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The 5 Vital Relationships That All Agile Leaders Need (part 2)

In my previous post, I introduced the first 3 of 5 relationships that I consider vital for Agile Leaders, or leaders in any context. This post contains the fourth and fifth relationships.

The 5 Vital Relationships That All Agile Leaders Need (part 1)

Success as an Agile Leader is not about Working Harder

If you find yourself working harder than ever but not getting the results you want, perhaps more hard work is not the answer. Leaders today - Agile Leaders or otherwise - need to do more than simply work hard; they need leverage. That leverage comes from building relationships.

The Myth of the Project Manager in Agile Project Management

Between Santa Claus, Big Foot and the Agile Project Manager, which exists? Few people argue for the existence of Big Foot or Santa Claus, though most believe that Agile Project Managers exist. I would contend that none of them exist, especially the Agile project manager. (BTW we used a photo of a Wookie for Big Foot since all the pictures we had of Big Foot were blurry.)

Avoid Agile Shortcuts and Half Measures

We Need an Agile Shortcut or Hack

Project Managers Still Don't 'Get' Agile

I recently published the article below on the Project Management.com website (see Project Managers Still Don't Get Agile).  The point that I was trying to make is that while some project managers do understand and apply agile approaches, most project managers don't understand it. They don't want to understand it, and they actually undermine Agile adoption in their organizations.

Are Hybrid Agile Project Management Approaches Effective?

It's interesting to me that the main people who talk about using hybrid agile project management approaches are traditionally trained project managers. They believe there is a special blend of waterfall and agile techniques that will yield better results than either approach alone. They want to take the best of both worlds. I think they are misguided. They may get better results than using waterfall alone, but are unlikely to improve on a more pure agile adoption. They won't get the business agility that their organization needs to compete.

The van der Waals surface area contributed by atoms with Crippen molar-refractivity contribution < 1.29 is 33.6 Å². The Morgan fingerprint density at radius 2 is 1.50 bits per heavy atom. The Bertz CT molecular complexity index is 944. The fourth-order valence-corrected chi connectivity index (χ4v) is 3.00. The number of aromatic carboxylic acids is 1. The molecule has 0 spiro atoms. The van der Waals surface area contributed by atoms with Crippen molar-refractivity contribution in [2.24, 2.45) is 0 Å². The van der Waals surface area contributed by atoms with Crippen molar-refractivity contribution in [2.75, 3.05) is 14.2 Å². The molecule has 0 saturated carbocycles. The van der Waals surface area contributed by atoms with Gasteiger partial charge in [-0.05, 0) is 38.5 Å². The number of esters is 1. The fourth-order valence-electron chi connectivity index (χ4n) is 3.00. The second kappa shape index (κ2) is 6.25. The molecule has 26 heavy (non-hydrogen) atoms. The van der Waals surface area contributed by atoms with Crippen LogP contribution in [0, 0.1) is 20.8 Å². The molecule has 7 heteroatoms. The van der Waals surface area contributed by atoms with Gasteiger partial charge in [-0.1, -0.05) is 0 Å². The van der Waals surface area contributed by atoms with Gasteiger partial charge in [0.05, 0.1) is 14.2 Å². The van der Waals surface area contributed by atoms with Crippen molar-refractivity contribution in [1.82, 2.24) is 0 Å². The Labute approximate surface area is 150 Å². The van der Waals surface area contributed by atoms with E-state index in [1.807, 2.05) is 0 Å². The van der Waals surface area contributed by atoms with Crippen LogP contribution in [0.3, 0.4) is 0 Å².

Agile Projects are More Successful than Traditional Projects

Agile projects are more successful than waterfall projects. There, I said it. And I have the statistics from the Standish Group to back it up.

I’ve been a follower of the Standish Group Chaos Studies for a long time. The Standish Group has conducted surveys of IT project success and failure rates every 2 years since 1994. Initially, the statistics were really bad with IT project success rates measured at less than 20%. Thankfully things have improved, though not much. Project success rates for technology projects are still pretty low.

Lessons Learned for Traditional Projects Are Still a Waste of Time

Over the last few months I have been writing about how to improve team retrospectives.  This has been mostly focused on Agile teams.  Recently I've been asked to facilitate a "retrospective" for a traditional project.  I remembered that a few years back, I wrote about why I felt that traditional lessons learned for projects were a waste of time.  My thinking on this topic is still the same - I still feel like those traditional lessons learned activities are a huge waste of time.

Why Agile Projects are Better

As you have probably noticed by now, I am a huge fan of Agile approaches and ways of working. This post is about some of the key aspects of Agile that I really like.  These 12 characteristics really highlight the key benefits of Agile methods, and how they relate to some of the areas of concern I had when leading traditional projects. I hope that you will find them useful as well. 

1. Success